Recently I’ve written about why banks don’t understand SaaS companies, so it probably makes sense to talk about why we think app and SaaS companies make great investments, and what we at Lighter Capital look for.
We focus on a particularly under-served part of the market: early-stage app, SaaS, and technology companies that have started to generate revenue. From our perspective, many of these companies offer a great investment opportunity. Frequently, all they need to kick their revenues to the next level is a $250,000 to $1,000,000 investment in sales, marketing, or product development. In many cases companies don’t require all the capital right away and prefer to optimize their cost of capital by ingesting new capital as they need it. Why pay for capital you don’t need?
So what do we look for when funding an app Company? Well there are some baseline requirements—at least $15,000 per month of consistent revenue. We like to see low customer churn, subscription-based revenue streams, and long customer engagements. Customer diversity is also important; we don’t want you dependent on one customer for survival.
We also look for gross margins of 50% or higher, which is usually no trouble for app companies. You don’t have to be profitable as long as there is a visible path to profitability and cash burn is reasonable. If you need more capital than we can provide you just to keep the lights on, that’s a deal breaker. We like to see our financing used for growth initiatives—sales personnel, marketing initiatives, or product development, for example.
We like to get to know companies before we invest, and we work closely with companies to help them grow and be successful. Historically we fund about 18% of the companies that apply for funding and meet the criteria above, which is dramatically higher than venture capital.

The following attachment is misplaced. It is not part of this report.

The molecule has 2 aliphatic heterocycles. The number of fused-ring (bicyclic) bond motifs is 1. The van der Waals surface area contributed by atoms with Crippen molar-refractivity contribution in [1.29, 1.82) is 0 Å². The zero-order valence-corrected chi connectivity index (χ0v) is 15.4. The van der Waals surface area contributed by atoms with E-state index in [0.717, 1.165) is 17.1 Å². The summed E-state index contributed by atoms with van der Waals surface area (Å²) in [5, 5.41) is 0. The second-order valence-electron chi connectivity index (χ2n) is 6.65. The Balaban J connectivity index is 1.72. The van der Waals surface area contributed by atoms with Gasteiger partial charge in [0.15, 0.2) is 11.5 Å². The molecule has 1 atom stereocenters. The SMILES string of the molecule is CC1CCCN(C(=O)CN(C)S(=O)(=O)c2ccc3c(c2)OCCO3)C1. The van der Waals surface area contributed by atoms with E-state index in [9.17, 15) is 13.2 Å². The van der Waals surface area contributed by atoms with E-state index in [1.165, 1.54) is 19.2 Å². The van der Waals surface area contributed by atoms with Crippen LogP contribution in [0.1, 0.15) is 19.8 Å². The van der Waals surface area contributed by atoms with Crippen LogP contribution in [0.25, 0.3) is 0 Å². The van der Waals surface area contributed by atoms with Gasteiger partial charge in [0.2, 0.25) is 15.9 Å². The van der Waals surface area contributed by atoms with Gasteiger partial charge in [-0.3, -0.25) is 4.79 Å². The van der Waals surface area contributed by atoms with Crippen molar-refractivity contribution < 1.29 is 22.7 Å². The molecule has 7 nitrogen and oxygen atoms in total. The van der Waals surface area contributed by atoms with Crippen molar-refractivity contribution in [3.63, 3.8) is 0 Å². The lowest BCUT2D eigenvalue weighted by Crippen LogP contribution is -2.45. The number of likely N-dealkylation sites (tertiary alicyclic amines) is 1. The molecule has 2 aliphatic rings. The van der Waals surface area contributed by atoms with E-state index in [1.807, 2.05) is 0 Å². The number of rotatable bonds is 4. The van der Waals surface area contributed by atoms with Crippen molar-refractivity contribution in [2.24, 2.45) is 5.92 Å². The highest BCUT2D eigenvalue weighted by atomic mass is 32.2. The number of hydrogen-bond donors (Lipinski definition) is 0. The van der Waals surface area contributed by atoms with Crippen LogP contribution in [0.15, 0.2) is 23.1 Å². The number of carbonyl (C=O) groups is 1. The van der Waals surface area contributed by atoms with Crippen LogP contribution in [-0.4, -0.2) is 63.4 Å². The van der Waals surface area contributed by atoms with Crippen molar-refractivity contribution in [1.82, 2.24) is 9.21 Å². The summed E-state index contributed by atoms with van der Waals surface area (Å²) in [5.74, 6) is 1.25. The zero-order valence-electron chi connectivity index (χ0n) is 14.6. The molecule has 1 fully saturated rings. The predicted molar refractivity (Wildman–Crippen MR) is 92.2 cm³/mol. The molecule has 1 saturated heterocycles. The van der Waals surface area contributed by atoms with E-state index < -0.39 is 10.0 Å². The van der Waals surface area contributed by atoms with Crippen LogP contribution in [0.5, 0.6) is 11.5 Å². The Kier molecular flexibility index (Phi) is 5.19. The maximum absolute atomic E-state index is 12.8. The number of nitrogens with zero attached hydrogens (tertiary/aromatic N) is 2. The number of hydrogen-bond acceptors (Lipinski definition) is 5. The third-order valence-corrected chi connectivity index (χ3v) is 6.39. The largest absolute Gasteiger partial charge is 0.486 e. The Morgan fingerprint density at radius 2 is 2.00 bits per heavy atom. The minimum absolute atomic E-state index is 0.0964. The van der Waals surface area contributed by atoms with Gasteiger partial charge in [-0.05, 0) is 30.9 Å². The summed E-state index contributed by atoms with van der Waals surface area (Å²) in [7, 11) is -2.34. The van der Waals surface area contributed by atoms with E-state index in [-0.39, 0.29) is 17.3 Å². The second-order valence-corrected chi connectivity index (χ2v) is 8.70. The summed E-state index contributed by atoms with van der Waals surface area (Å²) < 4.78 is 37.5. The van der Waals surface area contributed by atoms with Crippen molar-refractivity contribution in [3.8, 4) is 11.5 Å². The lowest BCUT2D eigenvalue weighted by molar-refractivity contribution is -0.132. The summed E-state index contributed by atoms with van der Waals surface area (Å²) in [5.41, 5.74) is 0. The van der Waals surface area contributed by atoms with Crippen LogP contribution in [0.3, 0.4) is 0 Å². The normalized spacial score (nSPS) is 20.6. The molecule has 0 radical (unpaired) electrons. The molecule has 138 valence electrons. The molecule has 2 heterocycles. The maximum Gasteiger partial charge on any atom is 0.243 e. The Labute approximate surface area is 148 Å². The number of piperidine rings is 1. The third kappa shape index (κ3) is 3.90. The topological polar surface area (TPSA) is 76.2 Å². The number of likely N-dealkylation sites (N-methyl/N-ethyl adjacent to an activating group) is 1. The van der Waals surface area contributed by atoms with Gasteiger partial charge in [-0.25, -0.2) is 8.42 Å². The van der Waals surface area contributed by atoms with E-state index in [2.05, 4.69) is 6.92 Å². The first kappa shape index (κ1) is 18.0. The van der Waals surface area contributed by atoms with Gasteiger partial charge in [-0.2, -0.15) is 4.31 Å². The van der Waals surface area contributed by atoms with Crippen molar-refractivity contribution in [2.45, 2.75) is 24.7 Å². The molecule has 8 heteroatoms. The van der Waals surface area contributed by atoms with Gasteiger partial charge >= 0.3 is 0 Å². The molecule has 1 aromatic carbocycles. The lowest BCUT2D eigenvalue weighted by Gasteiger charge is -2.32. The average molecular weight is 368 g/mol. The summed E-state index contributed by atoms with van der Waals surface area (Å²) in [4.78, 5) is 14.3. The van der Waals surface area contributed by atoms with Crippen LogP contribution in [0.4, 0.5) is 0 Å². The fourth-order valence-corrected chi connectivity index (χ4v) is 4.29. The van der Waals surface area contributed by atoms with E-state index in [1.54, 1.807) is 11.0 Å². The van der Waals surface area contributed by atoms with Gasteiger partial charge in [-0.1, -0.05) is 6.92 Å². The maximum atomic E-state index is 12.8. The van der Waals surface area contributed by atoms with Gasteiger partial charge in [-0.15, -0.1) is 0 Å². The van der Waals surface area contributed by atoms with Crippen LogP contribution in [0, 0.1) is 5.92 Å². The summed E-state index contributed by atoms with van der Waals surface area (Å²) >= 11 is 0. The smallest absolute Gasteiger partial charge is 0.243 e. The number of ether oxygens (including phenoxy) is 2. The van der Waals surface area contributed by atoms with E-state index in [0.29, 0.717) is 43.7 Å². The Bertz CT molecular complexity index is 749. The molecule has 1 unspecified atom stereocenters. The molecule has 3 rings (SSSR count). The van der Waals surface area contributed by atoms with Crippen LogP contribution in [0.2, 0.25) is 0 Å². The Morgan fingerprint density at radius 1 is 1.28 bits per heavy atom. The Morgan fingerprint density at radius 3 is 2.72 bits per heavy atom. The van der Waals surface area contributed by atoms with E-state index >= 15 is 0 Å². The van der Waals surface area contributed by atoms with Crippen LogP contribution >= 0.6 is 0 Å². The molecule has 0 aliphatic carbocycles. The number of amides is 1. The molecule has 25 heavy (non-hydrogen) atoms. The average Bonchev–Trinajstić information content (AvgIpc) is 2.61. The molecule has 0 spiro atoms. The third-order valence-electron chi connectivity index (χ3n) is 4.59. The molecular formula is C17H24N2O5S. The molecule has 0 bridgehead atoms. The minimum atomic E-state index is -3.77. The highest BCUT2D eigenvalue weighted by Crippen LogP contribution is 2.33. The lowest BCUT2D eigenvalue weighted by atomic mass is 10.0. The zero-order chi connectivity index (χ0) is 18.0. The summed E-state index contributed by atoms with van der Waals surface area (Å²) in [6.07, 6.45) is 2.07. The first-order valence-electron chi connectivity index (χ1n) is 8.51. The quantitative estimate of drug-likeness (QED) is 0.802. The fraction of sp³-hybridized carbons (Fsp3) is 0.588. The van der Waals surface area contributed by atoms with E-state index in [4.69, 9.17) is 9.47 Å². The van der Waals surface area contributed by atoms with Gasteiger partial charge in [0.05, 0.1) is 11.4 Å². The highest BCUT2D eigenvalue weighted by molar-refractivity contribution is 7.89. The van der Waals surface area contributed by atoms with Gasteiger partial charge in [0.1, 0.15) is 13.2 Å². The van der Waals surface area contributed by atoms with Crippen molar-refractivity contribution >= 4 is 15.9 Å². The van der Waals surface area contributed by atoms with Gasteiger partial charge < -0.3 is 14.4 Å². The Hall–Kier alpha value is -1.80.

We are called Lighter Capital for one reason—we believe in making the capital raising process “lighter” on the entrepreneur. It’s hard enough to run a business without having to spend countless hours looking for funding. So here is what we don’t need:
A 1,000 page business plan. It’s a horrible waste of time.
A personal guarantee. Unlike banks, we’re making a bet on the business and you as a leader of it, not on the value of your personal assets.
Audited financial statements. At some point this is a good idea, but we don’t need them. Most companies we fund have a bookkeeper prepare financial statements.
A gazillion dollar market opportunity. Great if you have one, but most of all we want you to have a real, solid business and opportunity to grow it.
Finally, there has to be a solid understanding of the alignment of our interests with the entrepreneur’s. The beauty of revenue-based financing is that the payments ebb and flow with your customer’s cash payments. This means the loan shouldn’t force you into a cash crunch. The ebb and flow of these payments also means Lighter Capital’s interests are directly aligned with the entrepreneur’s, because, like a VC, our investment success depends entirely on the success and growth of your business—the faster your company grows, the sooner we get our ROI. So we’re on your side and available to help when you need it.
But unlike a VC, we don’t control you; we don’t take a board seat, don’t vote shares, and can’t force you to sell your business. You stay in control. We are a partner in growth, but we don’t need you to sell your business for us to see an ROI. In fact, we’re sort of the “leave no trace” investor. We like to think that the alignment of interests we have with our portfolio companies creates a win-win situation where we can be more than just a funding provider.
We know, unlike the banks, that app and SaaS companies are great businesses and, unlike VC’s, we also know that it’s not all about the one investment that goes into the stratosphere. We think—why wouldn’t you invest in these kinds of companies? Strong growth, great margins, little overhead and ever expanding market opportunities. To us it’s a no brainer that SaaS and app companies can make great investments.
Gearing up to fundraise?
This guide explains explains the most important components of a successful fundraising strategy and how to prepare.